Cut out the printed affirmations, and fold the cards in half. Glue a piece of string into the card, leaving the string long enough to dangle, then staple the string to the tea bag.
Put the teabags into a jar with the tags hanging out and screw the lid on. If you have time, decorate the lid or cover it with something pretty.
Obviously there are a hundred different ways to do this to make it pretty. For example shaped scissors would have been nice on the labels, or gluing labels to teabags that already have a string. Whatever works for you.
I was worried that it was a bit of a silly gift, but one of the mamas (the pregnant one, no surprises ) actually had tears, so I’m really pleased with how it turned out!
It’s been many years since I last picked up knitting needles, but after Aviya’s birth I used reusable pads for the first time ever, and I am sold on them. I’m in no hurry for that part of my life to return, but when the day does come, I will be a full on reusable pad girl. It’s so much nicer than disposables!
My fellow NPN volunteer Destany, who blogs at They Are All Of Me recently offered to share her instructions for DIY knitted pads, and I jumped at the opportunity. Maybe someone will enjoy making them so much, they’ll gift me a few. A girl can dream, right?
I once asked my mother growing up, “What did women use for their periods before we had disposable pads and tampons?” She said that they used old rags or anything they could find around the house that could be thrown away. I immediately looked at the dirty grey dust cloth I had just used and held it up to ask her if that’s what she meant.
She nodded. “Yup!”
Compared to the starkly white bleached cotton pads sitting upstairs behind the toilet, the idea of using old rags seemed a horror – poor Grandma!
Oh mother… If only we’d had internet! I always found her answer woefully inadequate. However, it wasn’t her fault. Women of the pre-Kotex era simply did not speak of menstruation or share their habits.
Fortunately these days we have the Museum of Menstruation to gain a little insight. Information is still sketchy, but it would appear that some women indeed used cloth “rags” and I can see that they may have used old fabric for this, but it wouldn’t have been a dirty dust rag. It would have been clean, you know. And there’s no telling what women of upper class may have used, but I can imagine it would have been better than what the lower class had to get by with.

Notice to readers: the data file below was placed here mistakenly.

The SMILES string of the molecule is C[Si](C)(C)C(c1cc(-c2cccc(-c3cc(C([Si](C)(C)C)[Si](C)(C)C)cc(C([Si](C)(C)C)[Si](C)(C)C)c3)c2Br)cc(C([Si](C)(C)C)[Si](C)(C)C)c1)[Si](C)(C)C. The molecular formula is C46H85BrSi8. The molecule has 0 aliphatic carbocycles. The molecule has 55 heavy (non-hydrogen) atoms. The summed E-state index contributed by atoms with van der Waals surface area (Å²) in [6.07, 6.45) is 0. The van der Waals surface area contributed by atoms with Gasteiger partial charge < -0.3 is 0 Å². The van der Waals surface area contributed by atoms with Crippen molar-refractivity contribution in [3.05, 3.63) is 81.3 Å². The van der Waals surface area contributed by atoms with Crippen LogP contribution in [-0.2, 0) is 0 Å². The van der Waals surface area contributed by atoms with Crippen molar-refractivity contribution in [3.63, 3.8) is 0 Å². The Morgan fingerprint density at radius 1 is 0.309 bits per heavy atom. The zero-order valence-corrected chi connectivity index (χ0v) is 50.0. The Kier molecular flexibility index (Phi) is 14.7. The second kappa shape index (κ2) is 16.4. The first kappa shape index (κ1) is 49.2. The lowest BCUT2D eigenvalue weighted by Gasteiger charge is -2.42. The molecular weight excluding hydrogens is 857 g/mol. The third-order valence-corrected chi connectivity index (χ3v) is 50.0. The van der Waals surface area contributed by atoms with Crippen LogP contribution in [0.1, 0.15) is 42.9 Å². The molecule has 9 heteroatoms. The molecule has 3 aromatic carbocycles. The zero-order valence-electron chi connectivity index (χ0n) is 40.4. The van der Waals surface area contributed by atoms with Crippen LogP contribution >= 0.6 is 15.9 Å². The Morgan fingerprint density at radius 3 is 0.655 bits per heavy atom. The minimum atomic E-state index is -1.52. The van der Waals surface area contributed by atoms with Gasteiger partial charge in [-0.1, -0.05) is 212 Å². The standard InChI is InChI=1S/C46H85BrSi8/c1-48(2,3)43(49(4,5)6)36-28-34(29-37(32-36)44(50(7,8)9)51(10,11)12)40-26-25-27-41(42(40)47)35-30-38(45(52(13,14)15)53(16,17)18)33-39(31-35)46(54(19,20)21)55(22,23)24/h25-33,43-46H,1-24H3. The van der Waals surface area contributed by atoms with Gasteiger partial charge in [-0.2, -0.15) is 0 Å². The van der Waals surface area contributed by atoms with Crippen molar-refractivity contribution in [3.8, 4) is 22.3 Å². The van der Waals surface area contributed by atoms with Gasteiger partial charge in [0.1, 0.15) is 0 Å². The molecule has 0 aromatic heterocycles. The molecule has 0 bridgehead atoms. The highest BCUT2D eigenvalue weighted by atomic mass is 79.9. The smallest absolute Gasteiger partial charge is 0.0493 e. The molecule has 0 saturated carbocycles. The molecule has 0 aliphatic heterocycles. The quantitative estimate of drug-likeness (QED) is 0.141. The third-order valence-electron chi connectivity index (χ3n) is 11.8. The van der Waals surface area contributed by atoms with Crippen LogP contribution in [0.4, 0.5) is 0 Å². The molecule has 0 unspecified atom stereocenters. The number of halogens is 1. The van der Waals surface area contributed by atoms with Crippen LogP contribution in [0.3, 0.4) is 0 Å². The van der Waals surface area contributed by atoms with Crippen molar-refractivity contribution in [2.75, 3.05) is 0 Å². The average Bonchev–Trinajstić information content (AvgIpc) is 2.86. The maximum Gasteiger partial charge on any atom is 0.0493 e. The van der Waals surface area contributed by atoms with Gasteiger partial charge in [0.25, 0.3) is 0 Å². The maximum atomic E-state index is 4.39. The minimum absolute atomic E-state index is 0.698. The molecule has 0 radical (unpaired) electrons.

The reason I asked my mother, apart from curiosity, is that there simply had to be a better way. Those disposable pads were (and still are) very uncomfortable to me. They give me rashes, dry me out, they bulk up in places, and when you have one flip over while pulling up your breeches and the sticky side gets stuck to you instead of your panties? Nightmare. Total nightmare!
And then there’s the disposal. Wadded up period packages filling up the wastebasket, the time spent on carefully unwrapping, changing, rolling up the old pad and winding the wax paper strip around the outside of it so that it could be put inside the plastic wrapper without sticking to the sides of it. It’s a huge hassle.
Fortunately, women these days have many options. I don’t have to choose between a wad of chemical laced paper or a dingy old rag!1 Many companies make reusable cloth pads and menstrual cups are becoming increasingly popular. As a seamstress, I have been making my own cloth pads. However, one day when I was knitting up a new kitchen towel that felt super soft and thick, I was struck with inspiration to knit some new cloth pads!
Before you get wigged out at how complicated or off putting it would be to reuse cloth sanitary napkins, let me break this down for you.
This is me on disposable pads:
Get my period. Look in the cupboard. Count how many pads I have before I need to hightail it to the store to buy more (or argue with the husband about going up and getting me some if I’m laid up with cramps). Spend the week changing out pad after pad, leaving the used ones in the can beside the toilet.2 Run out and buy more pads when I’m wearing my last one. At the end of the week, take out the bathroom trash. *When using disposable pads, my periods lasted anywhere from 4 to 6 days.
This is me on reusable pads and a menstrual cup:
Get my period. Insert my cup and grab a clean cloth pad from my dresser drawer. Count the pads. I have six, just like always. Twice a day I change the pad and put the old one in a ceramic lidded pot that I keep beneath the bathroom sink. At the end of my period, dump the ceramic pot into the washing machine with a load of towels. Launder. Place fresh clean pads back into my dresser drawer for next month and clean/sanitize the cup. *Using a menstrual cup and reusable pads, my period lasts 2 to 3 days.3
I find reusable products are much easier, more convenient, and frankly, a lot more sanitary not having a pile of gross pads filling up the trash. Mold on unused tampons is far more common than you’d guess. And you won’t know if the tampon you’re using has any mold on it because you’re not allowed to see it before inserting it.
Now onto the pattern!
This pattern is highly versatile. Use it to make plain panty liners for very light days or back up to a cup; use it to make slightly more absorbent pads with wings; add a sturdy backing to it to handle your heavy days.
If you have very heavy periods, you can even knit an extra top piece to place on top of your finished pad, for extra absorbency.